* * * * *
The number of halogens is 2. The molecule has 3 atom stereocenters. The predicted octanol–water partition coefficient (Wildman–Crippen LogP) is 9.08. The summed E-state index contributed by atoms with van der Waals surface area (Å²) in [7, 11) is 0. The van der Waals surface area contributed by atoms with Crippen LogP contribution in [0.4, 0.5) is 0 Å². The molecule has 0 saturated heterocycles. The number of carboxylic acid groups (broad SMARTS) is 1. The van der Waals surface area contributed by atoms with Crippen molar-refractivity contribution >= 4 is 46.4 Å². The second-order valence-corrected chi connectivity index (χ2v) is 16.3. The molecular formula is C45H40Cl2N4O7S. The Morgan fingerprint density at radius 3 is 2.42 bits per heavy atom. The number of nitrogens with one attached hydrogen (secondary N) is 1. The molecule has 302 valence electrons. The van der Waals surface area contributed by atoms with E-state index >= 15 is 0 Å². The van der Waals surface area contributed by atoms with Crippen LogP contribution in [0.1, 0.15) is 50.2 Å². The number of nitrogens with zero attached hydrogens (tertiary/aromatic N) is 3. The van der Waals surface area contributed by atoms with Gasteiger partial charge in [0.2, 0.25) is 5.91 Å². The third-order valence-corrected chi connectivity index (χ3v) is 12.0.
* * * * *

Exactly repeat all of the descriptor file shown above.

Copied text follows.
The number of halogens is 2. The molecule has 3 atom stereocenters. The predicted octanol–water partition coefficient (Wildman–Crippen LogP) is 9.08. The summed E-state index contributed by atoms with van der Waals surface area (Å²) in [7, 11) is 0. The van der Waals surface area contributed by atoms with Crippen LogP contribution in [0.4, 0.5) is 0 Å². The molecule has 0 saturated heterocycles. The number of carboxylic acid groups (broad SMARTS) is 1. The van der Waals surface area contributed by atoms with Crippen molar-refractivity contribution >= 4 is 46.4 Å². The second-order valence-corrected chi connectivity index (χ2v) is 16.3. The molecular formula is C45H40Cl2N4O7S. The Morgan fingerprint density at radius 3 is 2.42 bits per heavy atom. The number of nitrogens with one attached hydrogen (secondary N) is 1. The molecule has 302 valence electrons. The van der Waals surface area contributed by atoms with E-state index >= 15 is 0 Å². The van der Waals surface area contributed by atoms with Crippen LogP contribution in [0.1, 0.15) is 50.2 Å². The number of nitrogens with zero attached hydrogens (tertiary/aromatic N) is 3. The van der Waals surface area contributed by atoms with Gasteiger partial charge in [0.2, 0.25) is 5.91 Å². The third-order valence-corrected chi connectivity index (χ3v) is 12.0.